Tag Archives: buddhi

The Overview Effect: Universal Brotherhood a Fact in Nature

Jodie Foster, the movie “Contact”

DURING the Chicago World’s Fair in 1893, the Theosophical Society participated in the first World’s Parliament of Religions.

William Q. Judge served as permanent chairman of the Theosophical Congress, whose presentation of its ideals and principles drew increasingly larger audiences.

“I have been requested to speak on the subject of universal brotherhood . . . not as a theory, not as a Utopian dream which can never be realized; not as a fact in society, not as a fact in government — but as a fact in nature:

that universal brotherhood is an actual thing, whether it is recognized or whether it is not.

“Every nation, every civilization has brought forward this doctrine, and the facts of history show us that, more than at any other time … have seen this doctrine violated in society, in government, and in nations. So that at last men have come to say, ‘Universal brotherhood is very beautiful; it is something that we all desire, but it is impossible to realize.’ With one word they declare the noble doctrine, and with the other they deny the possibility of its ever being realized.”

(W. Q. Judge “Universal Brotherhood a Fact in Nature”)

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Beyond the Personal: Something Unknown

ASTRONAUT Edgar Mitchell’s epiphany struck when he looked out the window of his spacecraft at the Earth, Moon and Sun, surrounded by an infinitely vast universe.

Suddenly it came to him that the molecules and cells of our bodies must have had their origin in those faraway stars.

It was at that moment an overwhelming realization of the interconnectedness of all life dawned on him. It was a life-altering flash of insight — not an “intellectual knowledge,” he says, but in a “visceral knowing.”

“It was accompanied by a very blissful feeling that I had never experienced before.”

Dr. Mitchell describes being completely engulfed by a profound sense of universal connectedness, in this excerpt from Renée Scheltema’s visionary film, Something Unknown is Doing We Don’t Know What.

Having had such a life-changing experience, sometimes called the Overview Effect, the former astronaut, along with parapsychologist Charles Tart, attempt to interpret the non-linear feelings and insights for the rest of us.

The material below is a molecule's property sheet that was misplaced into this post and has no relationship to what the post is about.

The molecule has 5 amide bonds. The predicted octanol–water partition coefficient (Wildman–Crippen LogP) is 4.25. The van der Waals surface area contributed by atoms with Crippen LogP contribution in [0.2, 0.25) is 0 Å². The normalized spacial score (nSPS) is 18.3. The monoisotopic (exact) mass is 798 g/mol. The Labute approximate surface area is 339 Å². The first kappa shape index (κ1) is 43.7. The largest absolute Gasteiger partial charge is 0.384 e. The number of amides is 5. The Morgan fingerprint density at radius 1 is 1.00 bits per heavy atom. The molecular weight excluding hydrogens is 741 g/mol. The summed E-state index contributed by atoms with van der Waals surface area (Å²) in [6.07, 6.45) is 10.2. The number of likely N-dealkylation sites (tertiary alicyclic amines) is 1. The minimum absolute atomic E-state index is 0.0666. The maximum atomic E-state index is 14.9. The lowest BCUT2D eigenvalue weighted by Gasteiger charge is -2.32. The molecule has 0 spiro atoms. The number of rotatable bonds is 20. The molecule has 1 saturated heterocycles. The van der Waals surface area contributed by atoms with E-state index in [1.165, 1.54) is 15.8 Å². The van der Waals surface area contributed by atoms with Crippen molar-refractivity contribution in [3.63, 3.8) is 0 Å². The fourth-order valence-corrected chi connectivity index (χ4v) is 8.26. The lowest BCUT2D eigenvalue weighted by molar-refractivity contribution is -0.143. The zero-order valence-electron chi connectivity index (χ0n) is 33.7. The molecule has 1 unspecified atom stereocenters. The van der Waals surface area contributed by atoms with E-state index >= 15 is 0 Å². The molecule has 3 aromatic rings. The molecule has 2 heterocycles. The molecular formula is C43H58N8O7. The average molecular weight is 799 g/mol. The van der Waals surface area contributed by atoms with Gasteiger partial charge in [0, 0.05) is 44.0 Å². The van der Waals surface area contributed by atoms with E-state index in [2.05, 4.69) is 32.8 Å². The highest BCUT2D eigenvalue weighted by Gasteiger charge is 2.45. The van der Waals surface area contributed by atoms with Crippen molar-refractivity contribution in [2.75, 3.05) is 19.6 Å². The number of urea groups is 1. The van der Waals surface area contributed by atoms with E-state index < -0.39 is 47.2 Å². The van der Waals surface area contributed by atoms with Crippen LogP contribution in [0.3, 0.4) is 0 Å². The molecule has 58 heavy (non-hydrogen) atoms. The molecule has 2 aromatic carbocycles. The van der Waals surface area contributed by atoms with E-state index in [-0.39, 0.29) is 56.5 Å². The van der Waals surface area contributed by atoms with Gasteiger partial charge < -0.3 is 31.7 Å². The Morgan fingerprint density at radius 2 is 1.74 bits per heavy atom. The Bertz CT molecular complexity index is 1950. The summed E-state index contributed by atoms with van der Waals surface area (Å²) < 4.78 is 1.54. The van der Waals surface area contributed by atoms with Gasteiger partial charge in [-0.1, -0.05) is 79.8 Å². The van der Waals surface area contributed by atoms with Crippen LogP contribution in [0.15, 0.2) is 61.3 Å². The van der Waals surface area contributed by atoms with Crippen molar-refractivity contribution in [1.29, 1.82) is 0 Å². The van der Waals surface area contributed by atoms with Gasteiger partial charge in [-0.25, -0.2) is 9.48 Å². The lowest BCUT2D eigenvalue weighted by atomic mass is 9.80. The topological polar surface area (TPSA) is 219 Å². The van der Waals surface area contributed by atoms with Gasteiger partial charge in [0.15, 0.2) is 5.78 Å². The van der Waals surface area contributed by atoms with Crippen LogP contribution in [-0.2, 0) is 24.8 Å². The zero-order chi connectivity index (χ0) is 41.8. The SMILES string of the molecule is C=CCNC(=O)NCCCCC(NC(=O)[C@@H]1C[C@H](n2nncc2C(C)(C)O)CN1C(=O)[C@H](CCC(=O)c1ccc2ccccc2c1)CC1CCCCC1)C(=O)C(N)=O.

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You Raise Me Up

ASTRONAUT Edgar Mitchell’s epiphany struck when he looked out the window of his spacecraft at the Earth, Moon and Sun, surrounded by an infinitely vast universe.

Suddenly it came to him that the molecules and cells of our bodies must have had their origin in those faraway stars.

It was at that moment an overwhelming realization of the interconnectedness of all life dawned on him. It was a life-altering flash of insight — not an “intellectual knowledge,” he says, but in a “visceral knowing.”

“It was accompanied by a very blissful feeling that I had never experienced before.”

Dr. Mitchell describes being completely engulfed by a profound sense of universal connectedness, in this excerpt from Renée Scheltema’s visionary film, Something Unknown is Doing We Don’t Know What.

Having had such a life-changing experience, sometimes called the Overview Effect, the former astronaut, along with parapsychologist Charles Tart, attempt to interpret the non-linear feelings and insights for the rest of us.

Continue reading

Genius of Emotion

HUNDREDS of facts and thousands details in a book can be understood by any average analytical and reasoning mind.

But intellectual understanding does not usually come with directions for living our life, or correctly understanding the fine print.

Because, “the intellect alone,” as William Q. Judge wrote in the Ocean of Theosophy, “is cold, heartless and selfish.”

Backing this up, Blavatsky says in an article, that “Great intellectual powers are often no proof of, but are impediments to spiritual and right conceptions.”

Altruism, a power that is surely a blend of feelings and mind, exemplifies, Blavatsky wrote,  “real Theosophy.”